Creativity fumbles at Super Bowl, but makes star turn at Oscars

Walmart's is launching an elaborate campaign called "The Receipt" for this year's Oscars

It’s pretty safe to say that ads during the Oscars have been better than the ones during the Super Bowl for the last several years now. Sure, there are exceptions, but as a general rule, the Super Bowl is generally getting its butt kicked.

From production values to the writing to the intelligence of the concepts and the artful attention to craft and detail, the Oscar commercial is superior in every metric, except two: the size of the audience watching it and the media cost of airing it (although the Oscars are gaining fast, up this year to $2.5 million for a 30 second slot).

Some examples of Oscar supremacy would be Kohl’s lip-sync spot from 2016, JCPenney’s multiple successes with “Get Your Penney’s Worth” and other campaigns over the years, and the less traditional ads like Ellen and Samsung’s “Selfie Seen Round the World” and now this year's stunner from Walmart, “The Receipt.” The project asked three directors – Antoine Fuqua, Marc Forster and partners Seth Rogen & Evan Goldberg – to create 60-second short films based on six items on a Walmart receipt. So simple, so smart, and so spot-on for the audience and Walmart’s message: The possibilities are as endless in our stores as they are in storytelling.

But what is driving the quality of the ads at the Oscars? Are they smarter and the audience smaller because it is essentially the Elitist Bowl? The Women’s Bowl? The Adults-Only-Because-it’s-Too-Friggin’-Late-for-Kids-on-a-School-Night Bowl? Yes. Yes. And hell yes!

It’s also because the venue itself is about the appreciation of the filmic craft, an homage to one of the world’s most beloved art forms. Viewers are inherently pre-calibrated to appreciate commercials that play to this, just as Super Bowl ads play to their audience, which is far more mass, looking for a good time and not too thrilled with the idea of having to do any heavy thinking for the next three and a half hours.

During the Oscars, however, feel free to lay it on thick. Get artsy-fartsy to your heart’s content. Get preachy and poignant. And if you thought the Super Bowl ads got a bit too political, fasten your seatbelts, because Hollywood loves to make a statement, from dresses that show more anatomy than Behind the Green Door to acceptance speeches that rival The Gettysburg Address. So if you are a marketer, you pretty much have free reign to climb on that soapbox and let ‘er rip.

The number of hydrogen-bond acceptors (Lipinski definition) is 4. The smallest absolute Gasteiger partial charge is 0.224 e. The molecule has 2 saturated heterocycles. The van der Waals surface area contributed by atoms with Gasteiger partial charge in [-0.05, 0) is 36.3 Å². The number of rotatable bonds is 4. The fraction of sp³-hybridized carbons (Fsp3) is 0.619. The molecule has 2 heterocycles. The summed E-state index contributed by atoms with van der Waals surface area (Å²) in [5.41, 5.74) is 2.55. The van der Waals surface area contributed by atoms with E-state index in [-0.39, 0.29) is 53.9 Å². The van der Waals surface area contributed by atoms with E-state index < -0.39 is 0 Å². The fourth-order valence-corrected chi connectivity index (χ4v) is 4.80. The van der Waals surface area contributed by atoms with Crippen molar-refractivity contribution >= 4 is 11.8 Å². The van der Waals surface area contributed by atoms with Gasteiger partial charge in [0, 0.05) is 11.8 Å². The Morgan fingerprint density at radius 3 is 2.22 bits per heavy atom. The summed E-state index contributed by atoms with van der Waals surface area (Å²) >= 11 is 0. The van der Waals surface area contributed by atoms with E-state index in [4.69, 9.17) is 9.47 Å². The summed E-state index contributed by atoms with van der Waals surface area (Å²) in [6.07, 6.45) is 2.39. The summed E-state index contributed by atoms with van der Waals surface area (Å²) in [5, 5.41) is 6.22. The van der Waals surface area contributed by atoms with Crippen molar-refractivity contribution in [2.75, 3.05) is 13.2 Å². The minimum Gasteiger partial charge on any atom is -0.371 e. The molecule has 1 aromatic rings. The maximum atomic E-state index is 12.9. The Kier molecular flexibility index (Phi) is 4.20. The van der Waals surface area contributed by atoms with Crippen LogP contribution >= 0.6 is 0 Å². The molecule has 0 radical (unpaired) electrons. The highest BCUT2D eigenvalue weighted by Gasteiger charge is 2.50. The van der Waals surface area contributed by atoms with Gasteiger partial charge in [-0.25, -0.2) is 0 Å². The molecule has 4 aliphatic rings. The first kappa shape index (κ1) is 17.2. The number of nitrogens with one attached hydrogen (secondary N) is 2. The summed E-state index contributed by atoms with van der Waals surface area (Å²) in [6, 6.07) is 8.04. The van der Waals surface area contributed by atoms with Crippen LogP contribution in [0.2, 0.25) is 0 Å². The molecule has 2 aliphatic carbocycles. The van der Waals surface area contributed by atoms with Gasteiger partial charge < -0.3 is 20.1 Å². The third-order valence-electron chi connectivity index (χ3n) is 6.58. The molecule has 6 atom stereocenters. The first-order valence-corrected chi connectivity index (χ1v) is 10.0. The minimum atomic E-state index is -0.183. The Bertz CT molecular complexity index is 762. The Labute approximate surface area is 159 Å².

And my bet is that you will likely see even more brands doing just that. The only potential saving grace, however, could be the “me too” factor. After all, what brand wants to be seen jumping on the bandwagon late in the game? It feels opportunistic and disingenuous. But something tells me that won’t stop all of them. Except maybe Cheetos.

The element of surprise also gives the Oscars an edge over The Big Game because unlike the Super Bowl ad scene, almost no one pre-releases Oscar commercials. This is a smart move because pre-releasing advertising is just about the most unlikable and presumptuous thing a brand can do, expecting that consumers are eagerly standing by. But unless it’s a really slow week on the internet with nothing else to watch (in other words never), virtually no one cares about the ad except for the friends and family of the people who created it.

Lastly, the Oscars are free from the shackles of the infamous Admeter, which has been complicit in the demise of Super Bowl commercials, luring advertisers toward the shiny glow of a “top 5” standing. But these superficial returns are diminishing because brands essentially sell their souls for a cheap gag, a celeb sighting or a pratfall—anything to get that Admeter to spike. In their blind pursuit of bragging rights, many of them forget substance. They forget messaging and their brand purpose. They lose themselves and become, for lack of a better term, media whores, devolving into pull-your-pants-down, “look at me!,” pie-in-the-face marketing.

And at five million dollars a pop Super Bowl ads not only make our country look wasteful and out of touch with the financial woes of the world at large, but they also reflect poorly on the ad industry itself because we fail to show restraint.

So once again it looks like the Oscars are a lock for Best Commercials this year, but given the year we all just had, it might be nice to have a dumb laugh or two in there to lighten the load.

Ari Halper is chief creative officer of FCB New York

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